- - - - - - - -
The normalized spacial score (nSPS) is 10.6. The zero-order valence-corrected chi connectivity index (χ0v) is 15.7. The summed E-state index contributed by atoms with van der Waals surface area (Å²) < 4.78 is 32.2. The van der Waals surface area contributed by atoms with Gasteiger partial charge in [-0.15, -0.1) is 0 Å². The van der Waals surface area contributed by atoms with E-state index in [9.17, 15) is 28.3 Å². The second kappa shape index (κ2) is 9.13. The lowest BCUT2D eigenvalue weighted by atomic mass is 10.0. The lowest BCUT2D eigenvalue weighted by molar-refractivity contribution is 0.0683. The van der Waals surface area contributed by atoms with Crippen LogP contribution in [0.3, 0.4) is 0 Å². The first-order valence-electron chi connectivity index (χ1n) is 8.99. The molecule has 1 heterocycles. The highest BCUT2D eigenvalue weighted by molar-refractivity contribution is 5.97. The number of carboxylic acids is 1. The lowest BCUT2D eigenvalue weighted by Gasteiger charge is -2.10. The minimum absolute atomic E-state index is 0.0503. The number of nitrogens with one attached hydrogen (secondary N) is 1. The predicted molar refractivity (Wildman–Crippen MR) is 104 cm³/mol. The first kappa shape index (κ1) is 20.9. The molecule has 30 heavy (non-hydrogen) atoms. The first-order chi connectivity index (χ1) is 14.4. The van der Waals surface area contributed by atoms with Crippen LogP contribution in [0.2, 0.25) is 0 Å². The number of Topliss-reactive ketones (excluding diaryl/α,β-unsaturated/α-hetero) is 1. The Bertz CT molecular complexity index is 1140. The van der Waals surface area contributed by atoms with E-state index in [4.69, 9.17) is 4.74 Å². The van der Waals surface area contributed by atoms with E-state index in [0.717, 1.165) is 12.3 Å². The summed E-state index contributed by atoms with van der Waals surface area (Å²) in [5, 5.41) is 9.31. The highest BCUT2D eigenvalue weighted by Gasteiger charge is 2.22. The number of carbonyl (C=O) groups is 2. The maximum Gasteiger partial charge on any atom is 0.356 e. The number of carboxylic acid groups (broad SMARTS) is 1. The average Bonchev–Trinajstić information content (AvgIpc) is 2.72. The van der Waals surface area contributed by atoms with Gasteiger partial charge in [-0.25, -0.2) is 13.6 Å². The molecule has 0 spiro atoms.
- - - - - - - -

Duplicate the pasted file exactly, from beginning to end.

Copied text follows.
The normalized spacial score (nSPS) is 10.6. The zero-order valence-corrected chi connectivity index (χ0v) is 15.7. The summed E-state index contributed by atoms with van der Waals surface area (Å²) < 4.78 is 32.2. The van der Waals surface area contributed by atoms with Gasteiger partial charge in [-0.15, -0.1) is 0 Å². The van der Waals surface area contributed by atoms with E-state index in [9.17, 15) is 28.3 Å². The second kappa shape index (κ2) is 9.13. The lowest BCUT2D eigenvalue weighted by atomic mass is 10.0. The lowest BCUT2D eigenvalue weighted by molar-refractivity contribution is 0.0683. The van der Waals surface area contributed by atoms with Crippen LogP contribution in [0.3, 0.4) is 0 Å². The first-order valence-electron chi connectivity index (χ1n) is 8.99. The molecule has 1 heterocycles. The highest BCUT2D eigenvalue weighted by molar-refractivity contribution is 5.97. The number of carboxylic acids is 1. The lowest BCUT2D eigenvalue weighted by Gasteiger charge is -2.10. The minimum absolute atomic E-state index is 0.0503. The number of nitrogens with one attached hydrogen (secondary N) is 1. The predicted molar refractivity (Wildman–Crippen MR) is 104 cm³/mol. The first kappa shape index (κ1) is 20.9. The molecule has 30 heavy (non-hydrogen) atoms. The first-order chi connectivity index (χ1) is 14.4. The van der Waals surface area contributed by atoms with Crippen LogP contribution in [0.2, 0.25) is 0 Å². The number of Topliss-reactive ketones (excluding diaryl/α,β-unsaturated/α-hetero) is 1. The Bertz CT molecular complexity index is 1140. The van der Waals surface area contributed by atoms with E-state index in [4.69, 9.17) is 4.74 Å². The van der Waals surface area contributed by atoms with E-state index in [0.717, 1.165) is 12.3 Å². The summed E-state index contributed by atoms with van der Waals surface area (Å²) in [5, 5.41) is 9.31. The highest BCUT2D eigenvalue weighted by Gasteiger charge is 2.22. The number of carbonyl (C=O) groups is 2. The maximum Gasteiger partial charge on any atom is 0.356 e. The number of carboxylic acid groups (broad SMARTS) is 1. The average Bonchev–Trinajstić information content (AvgIpc) is 2.72. The van der Waals surface area contributed by atoms with Gasteiger partial charge in [-0.25, -0.2) is 13.6 Å². The molecule has 0 spiro atoms.